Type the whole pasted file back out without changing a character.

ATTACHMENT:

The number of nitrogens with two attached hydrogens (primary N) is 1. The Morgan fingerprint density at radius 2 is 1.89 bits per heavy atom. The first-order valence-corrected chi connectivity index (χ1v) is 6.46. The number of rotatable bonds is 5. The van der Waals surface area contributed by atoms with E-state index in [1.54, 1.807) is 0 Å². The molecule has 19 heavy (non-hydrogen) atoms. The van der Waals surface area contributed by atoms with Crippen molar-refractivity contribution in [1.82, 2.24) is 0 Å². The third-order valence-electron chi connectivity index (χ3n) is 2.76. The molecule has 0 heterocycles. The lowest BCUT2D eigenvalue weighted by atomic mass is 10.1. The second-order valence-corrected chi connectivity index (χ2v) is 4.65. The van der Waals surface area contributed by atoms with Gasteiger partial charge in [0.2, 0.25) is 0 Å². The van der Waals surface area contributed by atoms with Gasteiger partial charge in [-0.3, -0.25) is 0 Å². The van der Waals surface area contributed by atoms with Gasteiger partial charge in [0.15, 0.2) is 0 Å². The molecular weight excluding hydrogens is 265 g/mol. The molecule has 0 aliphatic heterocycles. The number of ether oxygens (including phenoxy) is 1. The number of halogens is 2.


The number of nitrogens with two attached hydrogens (primary N) is 1. The Morgan fingerprint density at radius 2 is 1.89 bits per heavy atom. The first-order valence-corrected chi connectivity index (χ1v) is 6.46. The number of rotatable bonds is 5. The van der Waals surface area contributed by atoms with E-state index in [1.54, 1.807) is 0 Å². The molecule has 19 heavy (non-hydrogen) atoms. The van der Waals surface area contributed by atoms with Crippen molar-refractivity contribution in [1.82, 2.24) is 0 Å². The third-order valence-electron chi connectivity index (χ3n) is 2.76. The molecule has 0 heterocycles. The lowest BCUT2D eigenvalue weighted by atomic mass is 10.1. The second-order valence-corrected chi connectivity index (χ2v) is 4.65. The van der Waals surface area contributed by atoms with Gasteiger partial charge in [0.2, 0.25) is 0 Å². The van der Waals surface area contributed by atoms with Gasteiger partial charge in [-0.3, -0.25) is 0 Å². The van der Waals surface area contributed by atoms with Gasteiger partial charge in [0.15, 0.2) is 0 Å². The molecular weight excluding hydrogens is 265 g/mol. The molecule has 0 aliphatic heterocycles. The number of ether oxygens (including phenoxy) is 1. The number of halogens is 2.